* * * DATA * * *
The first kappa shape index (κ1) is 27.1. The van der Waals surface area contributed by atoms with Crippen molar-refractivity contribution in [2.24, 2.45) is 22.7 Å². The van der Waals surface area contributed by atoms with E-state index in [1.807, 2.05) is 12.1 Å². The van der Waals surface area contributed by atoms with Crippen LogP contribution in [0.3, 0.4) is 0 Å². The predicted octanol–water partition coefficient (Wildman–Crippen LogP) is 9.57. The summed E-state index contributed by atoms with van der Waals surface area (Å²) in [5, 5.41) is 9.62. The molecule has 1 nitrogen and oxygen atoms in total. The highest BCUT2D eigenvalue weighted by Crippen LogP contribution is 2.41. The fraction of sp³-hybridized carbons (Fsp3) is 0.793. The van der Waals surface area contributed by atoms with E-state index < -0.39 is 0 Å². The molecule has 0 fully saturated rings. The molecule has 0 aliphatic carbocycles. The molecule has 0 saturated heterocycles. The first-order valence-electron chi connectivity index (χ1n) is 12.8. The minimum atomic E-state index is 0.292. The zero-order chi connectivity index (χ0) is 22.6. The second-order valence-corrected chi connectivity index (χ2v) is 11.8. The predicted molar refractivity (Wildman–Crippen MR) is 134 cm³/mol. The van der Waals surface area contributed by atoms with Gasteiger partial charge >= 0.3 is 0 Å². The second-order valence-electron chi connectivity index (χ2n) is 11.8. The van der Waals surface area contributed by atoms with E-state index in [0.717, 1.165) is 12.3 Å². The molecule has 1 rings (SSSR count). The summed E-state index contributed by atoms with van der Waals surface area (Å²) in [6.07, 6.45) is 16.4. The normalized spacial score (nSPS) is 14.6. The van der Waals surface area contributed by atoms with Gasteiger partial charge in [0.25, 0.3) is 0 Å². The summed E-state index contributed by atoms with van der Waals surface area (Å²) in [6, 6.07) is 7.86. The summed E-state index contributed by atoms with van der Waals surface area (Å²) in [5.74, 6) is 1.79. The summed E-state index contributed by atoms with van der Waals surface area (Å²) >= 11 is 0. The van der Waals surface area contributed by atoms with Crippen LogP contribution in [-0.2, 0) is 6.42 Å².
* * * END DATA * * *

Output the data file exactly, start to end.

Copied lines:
The first kappa shape index (κ1) is 27.1. The van der Waals surface area contributed by atoms with Crippen molar-refractivity contribution in [2.24, 2.45) is 22.7 Å². The van der Waals surface area contributed by atoms with E-state index in [1.807, 2.05) is 12.1 Å². The van der Waals surface area contributed by atoms with Crippen LogP contribution in [0.3, 0.4) is 0 Å². The predicted octanol–water partition coefficient (Wildman–Crippen LogP) is 9.57. The summed E-state index contributed by atoms with van der Waals surface area (Å²) in [5, 5.41) is 9.62. The molecule has 1 nitrogen and oxygen atoms in total. The highest BCUT2D eigenvalue weighted by Crippen LogP contribution is 2.41. The fraction of sp³-hybridized carbons (Fsp3) is 0.793. The van der Waals surface area contributed by atoms with E-state index < -0.39 is 0 Å². The molecule has 0 fully saturated rings. The molecule has 0 aliphatic carbocycles. The molecule has 0 saturated heterocycles. The first-order valence-electron chi connectivity index (χ1n) is 12.8. The minimum atomic E-state index is 0.292. The zero-order chi connectivity index (χ0) is 22.6. The second-order valence-corrected chi connectivity index (χ2v) is 11.8. The predicted molar refractivity (Wildman–Crippen MR) is 134 cm³/mol. The van der Waals surface area contributed by atoms with Gasteiger partial charge >= 0.3 is 0 Å². The second-order valence-electron chi connectivity index (χ2n) is 11.8. The van der Waals surface area contributed by atoms with E-state index in [0.717, 1.165) is 12.3 Å². The molecule has 1 rings (SSSR count). The summed E-state index contributed by atoms with van der Waals surface area (Å²) in [6.07, 6.45) is 16.4. The normalized spacial score (nSPS) is 14.6. The van der Waals surface area contributed by atoms with Gasteiger partial charge in [0.25, 0.3) is 0 Å². The summed E-state index contributed by atoms with van der Waals surface area (Å²) in [6, 6.07) is 7.86. The summed E-state index contributed by atoms with van der Waals surface area (Å²) in [5.74, 6) is 1.79. The summed E-state index contributed by atoms with van der Waals surface area (Å²) >= 11 is 0. The van der Waals surface area contributed by atoms with Crippen LogP contribution in [-0.2, 0) is 6.42 Å².